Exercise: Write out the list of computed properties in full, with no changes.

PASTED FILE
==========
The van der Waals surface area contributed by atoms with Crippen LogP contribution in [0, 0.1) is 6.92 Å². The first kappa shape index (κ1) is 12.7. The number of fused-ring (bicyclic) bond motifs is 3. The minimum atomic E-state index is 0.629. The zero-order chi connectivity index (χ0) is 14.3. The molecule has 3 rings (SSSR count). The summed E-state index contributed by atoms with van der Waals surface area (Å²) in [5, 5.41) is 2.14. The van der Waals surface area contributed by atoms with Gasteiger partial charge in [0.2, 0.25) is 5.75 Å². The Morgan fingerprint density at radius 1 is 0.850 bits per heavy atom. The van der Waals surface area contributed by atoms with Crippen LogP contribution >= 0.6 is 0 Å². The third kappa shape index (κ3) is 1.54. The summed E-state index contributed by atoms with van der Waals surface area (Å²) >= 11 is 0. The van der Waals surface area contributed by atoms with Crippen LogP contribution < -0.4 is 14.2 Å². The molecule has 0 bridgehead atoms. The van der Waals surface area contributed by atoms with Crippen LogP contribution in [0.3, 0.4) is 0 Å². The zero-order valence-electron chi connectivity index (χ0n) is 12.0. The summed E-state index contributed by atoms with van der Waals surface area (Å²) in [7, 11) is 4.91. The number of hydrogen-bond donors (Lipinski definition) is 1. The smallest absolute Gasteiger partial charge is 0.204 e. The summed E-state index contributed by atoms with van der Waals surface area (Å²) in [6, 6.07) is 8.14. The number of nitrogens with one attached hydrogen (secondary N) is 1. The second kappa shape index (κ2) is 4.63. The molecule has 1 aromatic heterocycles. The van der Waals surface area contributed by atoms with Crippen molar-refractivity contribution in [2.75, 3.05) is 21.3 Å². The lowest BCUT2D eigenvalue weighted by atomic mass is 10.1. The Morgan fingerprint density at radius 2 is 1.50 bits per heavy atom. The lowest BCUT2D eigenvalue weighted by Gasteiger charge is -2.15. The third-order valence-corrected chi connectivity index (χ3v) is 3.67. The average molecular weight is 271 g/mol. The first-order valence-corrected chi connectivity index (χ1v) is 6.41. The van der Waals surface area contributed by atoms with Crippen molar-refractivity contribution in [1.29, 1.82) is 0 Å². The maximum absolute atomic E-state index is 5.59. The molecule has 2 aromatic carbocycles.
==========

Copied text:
The van der Waals surface area contributed by atoms with Crippen LogP contribution in [0, 0.1) is 6.92 Å². The first kappa shape index (κ1) is 12.7. The number of fused-ring (bicyclic) bond motifs is 3. The minimum atomic E-state index is 0.629. The zero-order chi connectivity index (χ0) is 14.3. The molecule has 3 rings (SSSR count). The summed E-state index contributed by atoms with van der Waals surface area (Å²) in [5, 5.41) is 2.14. The van der Waals surface area contributed by atoms with Gasteiger partial charge in [0.2, 0.25) is 5.75 Å². The Morgan fingerprint density at radius 1 is 0.850 bits per heavy atom. The van der Waals surface area contributed by atoms with Crippen LogP contribution >= 0.6 is 0 Å². The third kappa shape index (κ3) is 1.54. The summed E-state index contributed by atoms with van der Waals surface area (Å²) >= 11 is 0. The van der Waals surface area contributed by atoms with Crippen LogP contribution < -0.4 is 14.2 Å². The molecule has 0 bridgehead atoms. The van der Waals surface area contributed by atoms with Crippen LogP contribution in [0.3, 0.4) is 0 Å². The zero-order valence-electron chi connectivity index (χ0n) is 12.0. The summed E-state index contributed by atoms with van der Waals surface area (Å²) in [7, 11) is 4.91. The number of hydrogen-bond donors (Lipinski definition) is 1. The smallest absolute Gasteiger partial charge is 0.204 e. The summed E-state index contributed by atoms with van der Waals surface area (Å²) in [6, 6.07) is 8.14. The number of nitrogens with one attached hydrogen (secondary N) is 1. The second kappa shape index (κ2) is 4.63. The molecule has 1 aromatic heterocycles. The van der Waals surface area contributed by atoms with Crippen molar-refractivity contribution in [2.75, 3.05) is 21.3 Å². The lowest BCUT2D eigenvalue weighted by atomic mass is 10.1. The Morgan fingerprint density at radius 2 is 1.50 bits per heavy atom. The lowest BCUT2D eigenvalue weighted by Gasteiger charge is -2.15. The third-order valence-corrected chi connectivity index (χ3v) is 3.67. The average molecular weight is 271 g/mol. The first-order valence-corrected chi connectivity index (χ1v) is 6.41. The van der Waals surface area contributed by atoms with Crippen molar-refractivity contribution in [1.29, 1.82) is 0 Å². The maximum absolute atomic E-state index is 5.59. The molecule has 2 aromatic carbocycles.